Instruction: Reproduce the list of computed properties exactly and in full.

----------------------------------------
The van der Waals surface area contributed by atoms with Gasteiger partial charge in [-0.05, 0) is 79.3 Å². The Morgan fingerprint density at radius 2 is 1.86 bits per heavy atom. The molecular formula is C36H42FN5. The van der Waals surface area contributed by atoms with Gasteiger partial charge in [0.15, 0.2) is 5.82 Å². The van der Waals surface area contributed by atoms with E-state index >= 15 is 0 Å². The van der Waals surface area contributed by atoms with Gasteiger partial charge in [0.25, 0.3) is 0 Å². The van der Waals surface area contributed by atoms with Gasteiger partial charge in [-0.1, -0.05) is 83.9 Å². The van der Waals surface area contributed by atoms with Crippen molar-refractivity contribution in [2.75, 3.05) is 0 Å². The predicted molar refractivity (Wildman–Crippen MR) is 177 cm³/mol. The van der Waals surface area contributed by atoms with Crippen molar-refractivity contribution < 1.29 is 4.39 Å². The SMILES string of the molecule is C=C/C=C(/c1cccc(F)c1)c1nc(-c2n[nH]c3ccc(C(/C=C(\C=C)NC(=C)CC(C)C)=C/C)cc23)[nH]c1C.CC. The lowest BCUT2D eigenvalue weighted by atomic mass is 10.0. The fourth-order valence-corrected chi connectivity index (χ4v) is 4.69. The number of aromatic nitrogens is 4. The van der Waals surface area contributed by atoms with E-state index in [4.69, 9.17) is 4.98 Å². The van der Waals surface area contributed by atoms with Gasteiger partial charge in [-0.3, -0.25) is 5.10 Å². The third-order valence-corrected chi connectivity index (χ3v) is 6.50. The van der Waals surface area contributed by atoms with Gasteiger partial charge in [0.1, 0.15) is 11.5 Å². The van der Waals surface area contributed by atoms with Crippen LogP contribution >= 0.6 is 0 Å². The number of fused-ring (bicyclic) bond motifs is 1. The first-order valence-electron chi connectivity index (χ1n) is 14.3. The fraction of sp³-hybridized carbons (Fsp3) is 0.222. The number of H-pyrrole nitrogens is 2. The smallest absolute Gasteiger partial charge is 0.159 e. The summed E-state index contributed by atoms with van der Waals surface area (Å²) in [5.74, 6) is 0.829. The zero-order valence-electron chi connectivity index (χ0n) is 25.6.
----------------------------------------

The van der Waals surface area contributed by atoms with Gasteiger partial charge in [-0.05, 0) is 79.3 Å². The Morgan fingerprint density at radius 2 is 1.86 bits per heavy atom. The molecular formula is C36H42FN5. The van der Waals surface area contributed by atoms with Gasteiger partial charge in [0.15, 0.2) is 5.82 Å². The van der Waals surface area contributed by atoms with E-state index >= 15 is 0 Å². The van der Waals surface area contributed by atoms with Gasteiger partial charge in [0.25, 0.3) is 0 Å². The van der Waals surface area contributed by atoms with Gasteiger partial charge in [-0.1, -0.05) is 83.9 Å². The van der Waals surface area contributed by atoms with Crippen molar-refractivity contribution in [2.75, 3.05) is 0 Å². The predicted molar refractivity (Wildman–Crippen MR) is 177 cm³/mol. The van der Waals surface area contributed by atoms with Crippen molar-refractivity contribution < 1.29 is 4.39 Å². The SMILES string of the molecule is C=C/C=C(/c1cccc(F)c1)c1nc(-c2n[nH]c3ccc(C(/C=C(\C=C)NC(=C)CC(C)C)=C/C)cc23)[nH]c1C.CC. The lowest BCUT2D eigenvalue weighted by atomic mass is 10.0. The fourth-order valence-corrected chi connectivity index (χ4v) is 4.69. The number of aromatic nitrogens is 4. The van der Waals surface area contributed by atoms with E-state index in [4.69, 9.17) is 4.98 Å². The van der Waals surface area contributed by atoms with Gasteiger partial charge in [-0.3, -0.25) is 5.10 Å². The third-order valence-corrected chi connectivity index (χ3v) is 6.50. The van der Waals surface area contributed by atoms with Gasteiger partial charge in [0.1, 0.15) is 11.5 Å². The van der Waals surface area contributed by atoms with Crippen LogP contribution >= 0.6 is 0 Å². The number of fused-ring (bicyclic) bond motifs is 1. The first-order valence-electron chi connectivity index (χ1n) is 14.3. The fraction of sp³-hybridized carbons (Fsp3) is 0.222. The number of H-pyrrole nitrogens is 2. The smallest absolute Gasteiger partial charge is 0.159 e. The summed E-state index contributed by atoms with van der Waals surface area (Å²) in [5.74, 6) is 0.829. The zero-order valence-electron chi connectivity index (χ0n) is 25.6.